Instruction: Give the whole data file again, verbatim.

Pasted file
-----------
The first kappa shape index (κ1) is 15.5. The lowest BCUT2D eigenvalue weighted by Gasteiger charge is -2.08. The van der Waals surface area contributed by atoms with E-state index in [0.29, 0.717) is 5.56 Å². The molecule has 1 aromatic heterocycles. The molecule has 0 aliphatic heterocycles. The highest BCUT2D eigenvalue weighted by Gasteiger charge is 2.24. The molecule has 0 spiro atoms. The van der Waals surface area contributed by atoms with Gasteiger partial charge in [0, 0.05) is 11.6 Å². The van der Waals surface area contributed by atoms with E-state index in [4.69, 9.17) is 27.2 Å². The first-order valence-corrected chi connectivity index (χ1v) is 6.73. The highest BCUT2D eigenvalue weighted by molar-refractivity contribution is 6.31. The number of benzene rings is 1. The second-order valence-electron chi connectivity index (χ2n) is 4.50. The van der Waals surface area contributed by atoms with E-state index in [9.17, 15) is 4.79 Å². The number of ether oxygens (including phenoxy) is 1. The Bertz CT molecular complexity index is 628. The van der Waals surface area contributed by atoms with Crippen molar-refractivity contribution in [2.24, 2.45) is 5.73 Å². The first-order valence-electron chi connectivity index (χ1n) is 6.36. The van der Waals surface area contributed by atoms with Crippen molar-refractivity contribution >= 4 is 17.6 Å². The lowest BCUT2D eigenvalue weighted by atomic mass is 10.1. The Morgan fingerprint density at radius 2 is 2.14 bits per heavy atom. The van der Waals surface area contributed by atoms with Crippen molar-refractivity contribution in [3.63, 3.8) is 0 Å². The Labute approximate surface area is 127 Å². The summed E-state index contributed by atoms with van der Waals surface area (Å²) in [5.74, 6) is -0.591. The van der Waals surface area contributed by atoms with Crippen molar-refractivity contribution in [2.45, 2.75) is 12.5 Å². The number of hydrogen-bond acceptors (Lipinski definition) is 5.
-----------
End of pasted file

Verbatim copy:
The first kappa shape index (κ1) is 15.5. The lowest BCUT2D eigenvalue weighted by Gasteiger charge is -2.08. The van der Waals surface area contributed by atoms with E-state index in [0.29, 0.717) is 5.56 Å². The molecule has 1 aromatic heterocycles. The molecule has 0 aliphatic heterocycles. The highest BCUT2D eigenvalue weighted by Gasteiger charge is 2.24. The molecule has 0 spiro atoms. The van der Waals surface area contributed by atoms with Gasteiger partial charge in [0, 0.05) is 11.6 Å². The van der Waals surface area contributed by atoms with E-state index in [4.69, 9.17) is 27.2 Å². The first-order valence-corrected chi connectivity index (χ1v) is 6.73. The highest BCUT2D eigenvalue weighted by molar-refractivity contribution is 6.31. The number of benzene rings is 1. The second-order valence-electron chi connectivity index (χ2n) is 4.50. The van der Waals surface area contributed by atoms with E-state index in [9.17, 15) is 4.79 Å². The number of ether oxygens (including phenoxy) is 1. The Bertz CT molecular complexity index is 628. The van der Waals surface area contributed by atoms with Crippen molar-refractivity contribution in [2.24, 2.45) is 5.73 Å². The first-order valence-electron chi connectivity index (χ1n) is 6.36. The van der Waals surface area contributed by atoms with Crippen molar-refractivity contribution >= 4 is 17.6 Å². The lowest BCUT2D eigenvalue weighted by atomic mass is 10.1. The Morgan fingerprint density at radius 2 is 2.14 bits per heavy atom. The van der Waals surface area contributed by atoms with Crippen molar-refractivity contribution in [3.63, 3.8) is 0 Å². The Labute approximate surface area is 127 Å². The summed E-state index contributed by atoms with van der Waals surface area (Å²) in [5.74, 6) is -0.591. The van der Waals surface area contributed by atoms with Crippen molar-refractivity contribution in [2.45, 2.75) is 12.5 Å². The number of hydrogen-bond acceptors (Lipinski definition) is 5.